This orchestra has highly ambitious goals: in 2018 the Russian National Youth Symphony Orchestra was founded with the support of the Russian Ministry of Culture and the Presidential Scholarship Fund, and during its first year alone, the young orchestra gave 40 concerts throughout the country, from St. Petersburg to Omsk, Perm and Irkutsk. It has also participated in the festival “Stars of the White Nights” at the Mariinsky Theatre in St. Petersburg, in the Rachmaninov Days and a gala celebrating the opening of the 7th International Cultural Forum in St. Petersburg. The RNYSO is organized as a music academy which includes intense tuition and additional master courses; the musicians, all of whom are below 30 years of age, are selected through auditions in almost 30 Russian cities. Apart from the intense orchestral training the orchestra provides, its special focus is on reaching young audiences. To this end, it gives concerts at the country’s universities, but also organizes projects in which both outstanding young conductors and winners of the renowned Tchaikovsky Competition are introduced to a broad audience.
The Russian conductor Valentin Uryupin began his musical career as a highly successful clarinettist, winning the ARD Music Competition in Munich, among other coveted awards. Born in Ukraine in 1985, he received conducting lessons from Gennady Rozhdestvensky during his time at the Moscow Conservatory. From 2011 onwards he worked closely with Teodor Currentzis at his orchestra MusicAeterna in Perm. In 2017 Uryupin won the First Prize at the Georg Solti Conducting Competition in Frankfurt; ever since, he has conducted many renowned Russian orchestras, but also in Helsinki, Dublin, Athens, Madrid, Tokyo and Singapore. During the 2018/19 season the conductor made his debut with the Deutsches Symphonieorchester Berlin and was also invited as a guest conductor at the opera houses in Stuttgart and Frankfurt. At the moment, Valentin Uryupin is chief conductor of the Rostov Symphony Orchestra; he continues to perform as a clarinettist – occasionally doubling as soloist and conductor.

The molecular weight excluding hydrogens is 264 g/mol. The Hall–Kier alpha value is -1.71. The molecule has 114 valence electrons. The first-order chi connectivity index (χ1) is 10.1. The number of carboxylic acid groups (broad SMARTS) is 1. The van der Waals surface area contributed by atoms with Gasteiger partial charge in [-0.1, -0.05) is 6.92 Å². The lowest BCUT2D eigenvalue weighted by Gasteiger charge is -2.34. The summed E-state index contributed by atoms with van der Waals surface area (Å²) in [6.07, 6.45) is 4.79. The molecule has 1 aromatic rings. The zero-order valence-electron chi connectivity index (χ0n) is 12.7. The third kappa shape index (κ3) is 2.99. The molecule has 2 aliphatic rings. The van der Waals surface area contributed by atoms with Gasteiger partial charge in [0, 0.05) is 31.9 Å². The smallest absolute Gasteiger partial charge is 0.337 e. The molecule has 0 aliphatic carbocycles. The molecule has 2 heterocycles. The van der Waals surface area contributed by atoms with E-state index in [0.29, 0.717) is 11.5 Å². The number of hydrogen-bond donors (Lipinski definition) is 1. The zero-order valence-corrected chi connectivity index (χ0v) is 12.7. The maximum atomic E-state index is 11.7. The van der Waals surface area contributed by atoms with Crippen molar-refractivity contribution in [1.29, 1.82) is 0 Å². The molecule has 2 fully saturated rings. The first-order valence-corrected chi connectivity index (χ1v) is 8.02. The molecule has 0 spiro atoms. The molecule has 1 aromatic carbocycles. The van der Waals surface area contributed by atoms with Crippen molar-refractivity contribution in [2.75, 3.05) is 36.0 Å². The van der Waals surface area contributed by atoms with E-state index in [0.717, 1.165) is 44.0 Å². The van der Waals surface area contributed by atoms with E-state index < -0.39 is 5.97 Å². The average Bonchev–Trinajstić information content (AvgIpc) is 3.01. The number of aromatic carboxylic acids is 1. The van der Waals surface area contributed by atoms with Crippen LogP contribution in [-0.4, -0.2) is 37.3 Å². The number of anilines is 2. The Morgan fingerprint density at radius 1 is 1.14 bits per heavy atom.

Sergei Dogadin, now 31, began playing the violin when he was six, making his debut with the St. Petersburg Philharmonic at the age of only 14. In the meantime, he has made an international name for himself by winning numerous international competitions, including the Joseph Joachim Competition in Hanover in 2015 and the Tchaikovsky Competition in Moscow in 2019. Dogadin has performed with all the major Russian orchestras under conductors such as Valery Gergiev, Yuri Termirkanov and Vasily Petrenko. Further invitations this season have taken him to the Chicago Symphony Orchestra, the Royal Philharmonic Orchestra and the Orchestre de la Suisse Romande in Geneva. A passionate chamber musician, the violinist regularly performs with musicians such as Daniil Trifonov, Narek Hakhnazaryan, Denis Matsuev, David Geringas and Elisabeth Leonskaja. He plays a violin built by Domenico Montagnana in 1721, on loan to him by the Rin Collection in Singapore.
Overture to “Ruslan and Lyudmila” (1842)
Violin Concerto in D-major Op. 35 (1878)
Symphonic Dances Op. 45 (1940)
7 pm: Pre-Concert Talk with Daniela Becker at the Werner-Otto-Saal
Free admission with concert ticket
Russian sounds rife with Russian passion: it is hard to imagine a concert with a more deeply Russian flavour than the performance of the Russian National Youth Symphony Orchestra, which makes its debut at Young Euro Classic at Berlin’s Konzerthaus. The orchestra was only founded in 2018 at the initiative of the Moscow Ministry of Culture, aiming to introduce the best young talents of the Russian conservatories with the high art of perfect orchestral playing. Given such an agglomeration of talent, the programme is appropriately demanding, starting with the brilliant overture to Ruslan and Lyudmila by Mikhail Glinka, which might be called the Russian national opera. The second part is taken up by Sergei Rachmaninov’s last work, the Symphonic Dances in which he takes a nostalgic look at his own life in a late romantic style. In the middle, there is room for Tchaikovsky’s breath-taking Violin Concerto – surely played in a brilliant fashion by Sergey Dogadin, winner of the 2019 Tchaikovsky Competition in Moscow.